I need some new habits, and that means I’ve got work to do.
Self-discipline has never been my forte. Those bizarre souls who wake up at six am sharp, turn on the coffee pot two minutes later, and the hit the gym immediately… I honestly don’t know how they do it.
I’ve always been willing to work hard (on my own terms), but ask me to do something in a step-by-step and predictable way and I’ll pout like a child. To me, predictability feels like a kind of oppression. Even when I’m the one calling the shots.
As irrational as this is, I know it’s the way I roll. Is that something I can change, or is it hardwired into my personality? It’s an important question because I’ve got two important goals that require the self-discipline I lack.
Goal: To improve my physical health. (body fat %, A1C, cholesterol)
Goal: To write 3 books per year.
These goals will require persistent and ongoing effort. The part of me that knows I’m bad at routine says ugh. The part of me that knows I can accomplish whatever I set my mind to says bring it on.
Where do Habits Come From?
I re-read the book The Power of Habit, which was useful because it reminded me of the concept of keystone habits. According to the author Charles Duhigg, a keystone habit is the kind of habit that has positive ripple effects in other related areas.
I like that idea.
Duhigg writes that habits require three elements: a cue, a behavior, and a reward. Therefore I’ve been asking myself two questions. What habits will be the most meaningful? (potential keystone habits) And how can I take advantage of the Cue-Behavior-Reward cycle?
I think I’ve got the first question answered. After thinking through a bunch of different options, I’ve come up with a list of three habits that I think will bring me to my goals:
1. Log everything I eat.
2. Sleep for 8 hours per night, at roughly the same time each night.
3. Write 500 words of fiction per day.
The first one was an easy pick, because I know it works. When I log my food, I lose weight, and I eat better overall. I also tend to exercise more. As soon as I stop logging, the weight goes back on.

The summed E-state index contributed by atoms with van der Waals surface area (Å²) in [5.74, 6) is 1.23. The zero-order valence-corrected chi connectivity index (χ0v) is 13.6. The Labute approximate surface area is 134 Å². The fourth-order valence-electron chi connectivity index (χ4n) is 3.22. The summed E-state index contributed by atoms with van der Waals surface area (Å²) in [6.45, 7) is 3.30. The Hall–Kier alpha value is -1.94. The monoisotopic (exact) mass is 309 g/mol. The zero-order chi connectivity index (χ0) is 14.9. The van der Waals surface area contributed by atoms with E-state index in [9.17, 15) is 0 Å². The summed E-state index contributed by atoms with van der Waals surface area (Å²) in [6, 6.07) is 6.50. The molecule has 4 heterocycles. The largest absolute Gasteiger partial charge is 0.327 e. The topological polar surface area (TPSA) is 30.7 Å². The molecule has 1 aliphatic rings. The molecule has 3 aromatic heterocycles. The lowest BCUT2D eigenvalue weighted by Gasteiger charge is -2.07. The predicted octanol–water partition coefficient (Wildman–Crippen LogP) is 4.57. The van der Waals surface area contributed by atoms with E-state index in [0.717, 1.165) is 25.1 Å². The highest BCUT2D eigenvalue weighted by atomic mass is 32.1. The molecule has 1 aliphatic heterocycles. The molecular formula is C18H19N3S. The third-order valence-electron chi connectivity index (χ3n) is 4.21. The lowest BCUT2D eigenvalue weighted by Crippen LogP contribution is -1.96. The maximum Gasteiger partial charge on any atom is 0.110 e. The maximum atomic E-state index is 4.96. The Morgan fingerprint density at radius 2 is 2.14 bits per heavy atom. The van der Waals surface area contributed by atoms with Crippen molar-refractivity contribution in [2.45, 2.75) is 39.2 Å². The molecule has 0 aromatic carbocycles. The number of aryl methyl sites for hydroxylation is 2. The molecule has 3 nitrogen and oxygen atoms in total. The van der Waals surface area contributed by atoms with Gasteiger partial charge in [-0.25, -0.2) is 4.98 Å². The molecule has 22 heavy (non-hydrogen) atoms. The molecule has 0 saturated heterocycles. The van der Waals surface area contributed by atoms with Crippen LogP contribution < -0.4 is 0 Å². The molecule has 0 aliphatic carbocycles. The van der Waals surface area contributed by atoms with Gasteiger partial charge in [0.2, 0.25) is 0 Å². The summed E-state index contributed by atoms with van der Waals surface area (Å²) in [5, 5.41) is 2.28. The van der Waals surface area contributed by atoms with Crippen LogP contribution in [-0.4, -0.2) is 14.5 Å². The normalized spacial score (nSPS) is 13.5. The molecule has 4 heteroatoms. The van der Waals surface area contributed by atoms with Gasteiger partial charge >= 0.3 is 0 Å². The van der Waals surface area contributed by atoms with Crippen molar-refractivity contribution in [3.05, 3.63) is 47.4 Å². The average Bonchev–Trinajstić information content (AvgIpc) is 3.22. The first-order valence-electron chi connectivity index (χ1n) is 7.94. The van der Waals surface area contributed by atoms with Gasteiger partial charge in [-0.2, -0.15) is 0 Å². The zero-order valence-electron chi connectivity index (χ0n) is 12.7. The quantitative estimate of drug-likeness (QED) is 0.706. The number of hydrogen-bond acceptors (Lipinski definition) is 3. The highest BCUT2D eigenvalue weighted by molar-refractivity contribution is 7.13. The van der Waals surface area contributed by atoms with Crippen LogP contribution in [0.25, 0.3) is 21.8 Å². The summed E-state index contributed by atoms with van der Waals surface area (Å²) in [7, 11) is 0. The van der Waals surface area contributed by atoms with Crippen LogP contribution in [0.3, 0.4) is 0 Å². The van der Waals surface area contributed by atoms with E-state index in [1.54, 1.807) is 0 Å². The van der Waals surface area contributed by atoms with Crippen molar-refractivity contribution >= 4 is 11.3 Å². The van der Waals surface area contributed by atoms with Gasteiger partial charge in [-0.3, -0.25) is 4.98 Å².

The second habit was harder to come up with, but I suspect it’s going to be powerful. I’ve been a crappy sleeper for most of my life. But I know that when I do sleep well, it seems to set off a chain reaction of positivity in my mood, energy level, and willingness to exercise.
The third habit is logical, I think. If I want to write three books per year, I need to be writing almost every day. Setting a low (but consistent) goal makes sense. And because my goal is about fiction, I’ve decided not to count blogging or journal writing in my word count.
My Barriers to Success
What I haven’t figured out yet is how to identify the reward for these three habits. Yes, over time presumably I’ll be healthier and I’ll have written more books, and those things will be nice. But those long-term rewards haven’t been sufficient motivation in the past, so I suspect I need something more immediate.
What will be my cue to log my food each day? And what will be my reward? I don’t think that affixing a gold star to my journal is going to do the trick.
Clearly I’ve got more thinking to do. But I’ll begin by telling myself that change is possible. Success is possible. I can do this, if I’m kind to myself, and patient, and willing to persist.
Wish me luck!